Your argument is still ridiculous and baseless. History gives no country or people the "right" to a name. There is no historical or ethnic copyright to any placename whatsoever. That's why there is a Moscow in Idaho, a Paris in Texas, a Moab in Utah, etc. Moscow, Russia has no more exclusive right to its historical name than Greece has the exclusive right to "Macedonia". The inhabitants of a place can call it whatsoever they want. Period. I think I'll call my front lawn "Macedonia". Neither you nor the Greek government can do a damned thing to stop me. I don't care how much outrage the Greek people might feel towards me or the inhabitants of Macedonia, Georgia or Macedonia, Romania or the Republic of Macedonia. The Greeks have zero rights to the name--historical or otherwise. The meaning of the name doesn't make any difference either. "Macedonia" doesn't mean anything in English or in Romanian or in Macedonian. So what? "France" doesn't mean anything in French either. Your argument is simply ridiculous Greek nationalism without any legal basis. --Taivo (talk) 08:58, 6 June 2017 (UTC)
But as entertaining as it is to demonstrate how baseless your comment is, the name of Macedonia is fixed in Wikipedia per WP:MOSMAC, which is based on an extensive discussion at WP:ARBMAC. That discussion included representative editors from all sides of the issue. --Taivo (talk) 09:06, 6 June 2017 (UTC)
The name agreed for use in Wikipedia is the constitutional name for the country. There may be a dispute with Greece, but this cannot dictate how the country refers itself. Please take your time to update yourself over the naming conventions and rules set in Wikipedia (in the links Taivo gave you) regarding the proper references to that country in the articles. --SILENTRESIDENT 16:54, 7 June 2017 (UTC)

Photo of "Inter-ethnic violence"[edit]

There was a photo of a demonstration, people walking down a street waving banners, &c. This photo was given the heading "inter-ethnic violence" in 2012. There was no violence apparent in the photo (perhaps the banners being waved referred to violence?). It was placed in a section of text that did not mention inter-ethnic violence and was discussing events in the 1990's. So, the photo was inaccurately labelled and inappropriately placed. I removed it. — Preceding unsigned comment added by Brunswicknic (talkcontribs) 07:45, 7 June 2017 (UTC)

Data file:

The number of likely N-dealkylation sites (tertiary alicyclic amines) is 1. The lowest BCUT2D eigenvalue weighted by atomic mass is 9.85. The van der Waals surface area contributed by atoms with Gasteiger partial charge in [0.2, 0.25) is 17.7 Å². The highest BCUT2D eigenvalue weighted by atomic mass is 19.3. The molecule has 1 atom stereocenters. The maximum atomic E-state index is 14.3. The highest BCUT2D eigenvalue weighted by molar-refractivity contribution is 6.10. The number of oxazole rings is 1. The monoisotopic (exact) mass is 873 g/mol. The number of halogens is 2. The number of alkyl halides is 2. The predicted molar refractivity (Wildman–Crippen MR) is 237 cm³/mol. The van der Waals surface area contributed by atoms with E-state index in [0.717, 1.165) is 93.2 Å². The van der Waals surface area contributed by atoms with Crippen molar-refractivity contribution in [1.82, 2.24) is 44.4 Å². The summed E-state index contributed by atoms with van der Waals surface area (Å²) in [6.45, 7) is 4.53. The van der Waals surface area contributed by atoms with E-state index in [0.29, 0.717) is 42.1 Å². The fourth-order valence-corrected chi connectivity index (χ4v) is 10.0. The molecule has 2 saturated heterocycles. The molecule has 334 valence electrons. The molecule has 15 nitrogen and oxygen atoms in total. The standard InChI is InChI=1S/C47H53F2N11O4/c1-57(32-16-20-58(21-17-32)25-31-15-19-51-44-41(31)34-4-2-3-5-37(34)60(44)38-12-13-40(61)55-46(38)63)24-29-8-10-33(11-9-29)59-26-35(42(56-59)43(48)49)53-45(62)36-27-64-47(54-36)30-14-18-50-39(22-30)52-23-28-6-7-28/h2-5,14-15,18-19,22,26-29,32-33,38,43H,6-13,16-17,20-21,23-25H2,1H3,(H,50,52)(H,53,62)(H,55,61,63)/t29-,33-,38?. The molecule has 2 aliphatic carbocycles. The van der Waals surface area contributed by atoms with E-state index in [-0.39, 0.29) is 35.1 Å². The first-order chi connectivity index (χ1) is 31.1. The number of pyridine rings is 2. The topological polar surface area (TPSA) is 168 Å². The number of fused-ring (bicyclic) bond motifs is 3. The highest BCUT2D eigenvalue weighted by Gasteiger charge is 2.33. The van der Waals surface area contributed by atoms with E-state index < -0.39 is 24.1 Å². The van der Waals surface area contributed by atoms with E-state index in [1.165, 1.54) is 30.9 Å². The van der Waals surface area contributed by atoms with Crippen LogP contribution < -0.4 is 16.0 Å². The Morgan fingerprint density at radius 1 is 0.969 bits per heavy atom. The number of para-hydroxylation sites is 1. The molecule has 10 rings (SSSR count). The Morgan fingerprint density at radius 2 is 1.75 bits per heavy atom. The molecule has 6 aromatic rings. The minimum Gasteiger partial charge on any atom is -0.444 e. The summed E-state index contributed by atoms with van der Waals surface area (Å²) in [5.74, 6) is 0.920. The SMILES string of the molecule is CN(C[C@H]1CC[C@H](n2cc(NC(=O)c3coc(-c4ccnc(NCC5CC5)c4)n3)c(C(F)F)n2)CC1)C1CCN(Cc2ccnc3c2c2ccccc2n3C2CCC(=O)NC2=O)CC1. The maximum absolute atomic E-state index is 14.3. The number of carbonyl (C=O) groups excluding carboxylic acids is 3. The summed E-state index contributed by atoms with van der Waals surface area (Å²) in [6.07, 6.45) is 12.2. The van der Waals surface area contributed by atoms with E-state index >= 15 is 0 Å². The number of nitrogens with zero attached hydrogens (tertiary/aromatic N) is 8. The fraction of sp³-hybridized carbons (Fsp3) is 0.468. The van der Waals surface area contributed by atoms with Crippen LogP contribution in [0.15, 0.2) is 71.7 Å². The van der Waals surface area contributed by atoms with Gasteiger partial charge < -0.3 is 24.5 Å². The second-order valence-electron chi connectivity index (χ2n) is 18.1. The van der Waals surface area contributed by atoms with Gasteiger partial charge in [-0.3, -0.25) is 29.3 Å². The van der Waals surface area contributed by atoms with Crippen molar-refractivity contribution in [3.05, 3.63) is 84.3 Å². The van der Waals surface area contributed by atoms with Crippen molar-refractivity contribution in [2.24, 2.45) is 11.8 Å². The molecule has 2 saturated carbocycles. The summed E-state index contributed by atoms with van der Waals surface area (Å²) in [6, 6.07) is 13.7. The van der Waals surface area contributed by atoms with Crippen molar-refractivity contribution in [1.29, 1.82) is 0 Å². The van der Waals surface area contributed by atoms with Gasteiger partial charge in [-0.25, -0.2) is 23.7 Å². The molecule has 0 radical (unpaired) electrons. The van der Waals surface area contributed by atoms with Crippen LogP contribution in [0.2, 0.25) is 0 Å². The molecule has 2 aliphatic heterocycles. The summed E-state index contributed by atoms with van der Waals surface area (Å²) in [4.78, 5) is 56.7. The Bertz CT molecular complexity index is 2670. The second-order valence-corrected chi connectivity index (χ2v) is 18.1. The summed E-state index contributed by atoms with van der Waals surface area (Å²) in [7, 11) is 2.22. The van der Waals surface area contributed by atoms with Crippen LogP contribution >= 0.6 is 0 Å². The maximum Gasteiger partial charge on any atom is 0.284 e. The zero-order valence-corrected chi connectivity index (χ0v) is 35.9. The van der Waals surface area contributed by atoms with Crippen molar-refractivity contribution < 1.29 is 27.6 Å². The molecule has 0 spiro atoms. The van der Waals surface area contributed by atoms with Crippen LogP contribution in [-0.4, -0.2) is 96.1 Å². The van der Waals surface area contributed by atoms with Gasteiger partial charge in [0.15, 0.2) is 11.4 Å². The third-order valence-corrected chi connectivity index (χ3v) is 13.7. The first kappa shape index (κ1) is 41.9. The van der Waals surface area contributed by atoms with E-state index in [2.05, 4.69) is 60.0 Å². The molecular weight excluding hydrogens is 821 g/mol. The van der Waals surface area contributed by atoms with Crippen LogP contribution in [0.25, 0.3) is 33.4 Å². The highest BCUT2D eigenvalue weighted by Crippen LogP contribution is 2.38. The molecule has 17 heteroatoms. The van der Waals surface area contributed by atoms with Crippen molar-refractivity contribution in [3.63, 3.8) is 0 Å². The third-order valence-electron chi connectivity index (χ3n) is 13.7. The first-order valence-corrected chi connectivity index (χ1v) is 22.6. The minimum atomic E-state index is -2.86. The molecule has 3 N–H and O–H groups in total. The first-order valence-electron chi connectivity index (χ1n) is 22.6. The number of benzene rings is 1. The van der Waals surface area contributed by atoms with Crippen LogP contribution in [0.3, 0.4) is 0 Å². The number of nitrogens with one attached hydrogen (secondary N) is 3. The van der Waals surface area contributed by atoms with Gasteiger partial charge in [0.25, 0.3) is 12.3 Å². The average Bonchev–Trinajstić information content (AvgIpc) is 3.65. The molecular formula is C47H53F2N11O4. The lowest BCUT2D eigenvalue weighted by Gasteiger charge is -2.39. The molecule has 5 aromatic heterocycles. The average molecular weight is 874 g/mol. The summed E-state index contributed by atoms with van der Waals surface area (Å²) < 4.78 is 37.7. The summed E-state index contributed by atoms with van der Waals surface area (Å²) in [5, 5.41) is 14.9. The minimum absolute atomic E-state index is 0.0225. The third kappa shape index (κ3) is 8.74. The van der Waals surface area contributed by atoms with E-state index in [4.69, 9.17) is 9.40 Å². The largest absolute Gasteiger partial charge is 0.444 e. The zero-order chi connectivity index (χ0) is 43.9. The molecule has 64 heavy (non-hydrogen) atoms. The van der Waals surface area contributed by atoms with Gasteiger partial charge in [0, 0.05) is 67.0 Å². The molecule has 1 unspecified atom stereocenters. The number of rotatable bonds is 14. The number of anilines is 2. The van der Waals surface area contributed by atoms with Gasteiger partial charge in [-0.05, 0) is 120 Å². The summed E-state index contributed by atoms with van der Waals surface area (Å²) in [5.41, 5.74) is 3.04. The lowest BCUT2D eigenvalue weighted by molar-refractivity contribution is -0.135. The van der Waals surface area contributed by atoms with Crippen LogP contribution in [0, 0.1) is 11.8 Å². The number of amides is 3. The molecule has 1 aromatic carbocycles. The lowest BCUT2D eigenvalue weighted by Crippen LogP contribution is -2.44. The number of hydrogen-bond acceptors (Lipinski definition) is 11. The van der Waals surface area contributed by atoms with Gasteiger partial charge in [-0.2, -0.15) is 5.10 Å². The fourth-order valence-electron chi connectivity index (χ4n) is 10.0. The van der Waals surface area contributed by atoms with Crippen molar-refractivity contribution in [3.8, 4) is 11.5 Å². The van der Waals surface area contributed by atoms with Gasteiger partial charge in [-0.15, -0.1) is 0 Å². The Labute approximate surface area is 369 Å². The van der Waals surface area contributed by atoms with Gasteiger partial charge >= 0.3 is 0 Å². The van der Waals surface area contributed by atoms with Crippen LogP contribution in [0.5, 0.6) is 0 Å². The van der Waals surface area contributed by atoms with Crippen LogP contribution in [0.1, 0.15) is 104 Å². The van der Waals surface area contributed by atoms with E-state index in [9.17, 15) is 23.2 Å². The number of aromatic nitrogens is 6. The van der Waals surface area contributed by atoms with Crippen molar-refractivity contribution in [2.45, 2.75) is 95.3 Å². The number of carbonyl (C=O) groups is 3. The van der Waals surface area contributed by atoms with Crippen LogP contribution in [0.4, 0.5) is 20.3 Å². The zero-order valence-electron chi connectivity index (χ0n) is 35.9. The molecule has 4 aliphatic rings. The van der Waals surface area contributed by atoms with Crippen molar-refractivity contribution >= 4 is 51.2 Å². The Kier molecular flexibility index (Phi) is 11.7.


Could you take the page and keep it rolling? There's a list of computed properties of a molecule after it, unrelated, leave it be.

Should this article be renamed from "Republic of Macedonia" to "Former Yugoslav Republic of Macedonia", the term used by the United Nations, the European Union, the Council of Europe and NATO? Or does the name it calls itself take precedence? See Macedonia naming dispute. --Guy Macon (talk) 11:32, 10 June 2017 (UTC)

See Wikipedia:Naming conventions (Macedonia). Cheers! — Tom(T2ME) 11:37, 10 June 2017 (UTC)
(ec) This was decided in a big community discussion and with an Arbcom-backed authoritative consensus outcome in 2009, see WP:NCMAC. You'd have to provide some very strong arguments that the situation has somehow changed if you wanted to revisit that consensus now. What takes precedence is not so much "the name it calls itself" (althouth to some extent that too counts), but the name it's called by independent reliable sources. (Personally, I'd say that if any renaming were to be put on the agenda, it would be that from "Republic of Macedonia" to plain "Macedonia", but that would probably also still be quite contentious). Fut.Perf. 11:39, 10 June 2017 (UTC)
Thanks! No need to revisit the issue. I just wasn't aware that we had a guideline and a prior arbcom case (Wikipedia:Requests for arbitration/Macedonia 2) on this. --Guy Macon (talk) 12:55, 10 June 2017 (UTC)